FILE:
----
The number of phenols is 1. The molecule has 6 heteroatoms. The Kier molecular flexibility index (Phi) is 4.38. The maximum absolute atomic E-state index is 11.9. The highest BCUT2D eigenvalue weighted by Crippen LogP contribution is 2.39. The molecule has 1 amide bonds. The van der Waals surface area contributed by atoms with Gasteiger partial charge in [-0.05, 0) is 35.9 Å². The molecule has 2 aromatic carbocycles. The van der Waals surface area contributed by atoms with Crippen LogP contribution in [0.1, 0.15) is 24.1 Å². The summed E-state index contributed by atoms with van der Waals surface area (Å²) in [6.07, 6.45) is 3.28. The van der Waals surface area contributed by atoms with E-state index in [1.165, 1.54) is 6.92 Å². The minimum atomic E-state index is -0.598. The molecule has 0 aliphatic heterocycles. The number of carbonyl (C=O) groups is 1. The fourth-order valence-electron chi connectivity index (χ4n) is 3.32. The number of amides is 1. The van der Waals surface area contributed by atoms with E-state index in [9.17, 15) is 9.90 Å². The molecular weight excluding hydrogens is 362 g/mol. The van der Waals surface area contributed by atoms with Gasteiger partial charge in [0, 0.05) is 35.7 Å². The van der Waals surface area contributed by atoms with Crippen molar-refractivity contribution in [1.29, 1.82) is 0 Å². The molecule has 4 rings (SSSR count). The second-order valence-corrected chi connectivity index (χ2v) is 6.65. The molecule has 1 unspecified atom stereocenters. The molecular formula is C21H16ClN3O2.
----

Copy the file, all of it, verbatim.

The number of phenols is 1. The molecule has 6 heteroatoms. The Kier molecular flexibility index (Phi) is 4.38. The maximum absolute atomic E-state index is 11.9. The highest BCUT2D eigenvalue weighted by Crippen LogP contribution is 2.39. The molecule has 1 amide bonds. The van der Waals surface area contributed by atoms with Gasteiger partial charge in [-0.05, 0) is 35.9 Å². The molecule has 2 aromatic carbocycles. The van der Waals surface area contributed by atoms with Crippen LogP contribution in [0.1, 0.15) is 24.1 Å². The summed E-state index contributed by atoms with van der Waals surface area (Å²) in [6.07, 6.45) is 3.28. The van der Waals surface area contributed by atoms with E-state index in [1.165, 1.54) is 6.92 Å². The minimum atomic E-state index is -0.598. The molecule has 0 aliphatic heterocycles. The number of carbonyl (C=O) groups is 1. The fourth-order valence-electron chi connectivity index (χ4n) is 3.32. The number of amides is 1. The van der Waals surface area contributed by atoms with E-state index in [9.17, 15) is 9.90 Å². The molecular weight excluding hydrogens is 362 g/mol. The van der Waals surface area contributed by atoms with Gasteiger partial charge in [0, 0.05) is 35.7 Å². The van der Waals surface area contributed by atoms with Crippen molar-refractivity contribution in [1.29, 1.82) is 0 Å². The molecule has 4 rings (SSSR count). The second-order valence-corrected chi connectivity index (χ2v) is 6.65. The molecule has 1 unspecified atom stereocenters. The molecular formula is C21H16ClN3O2.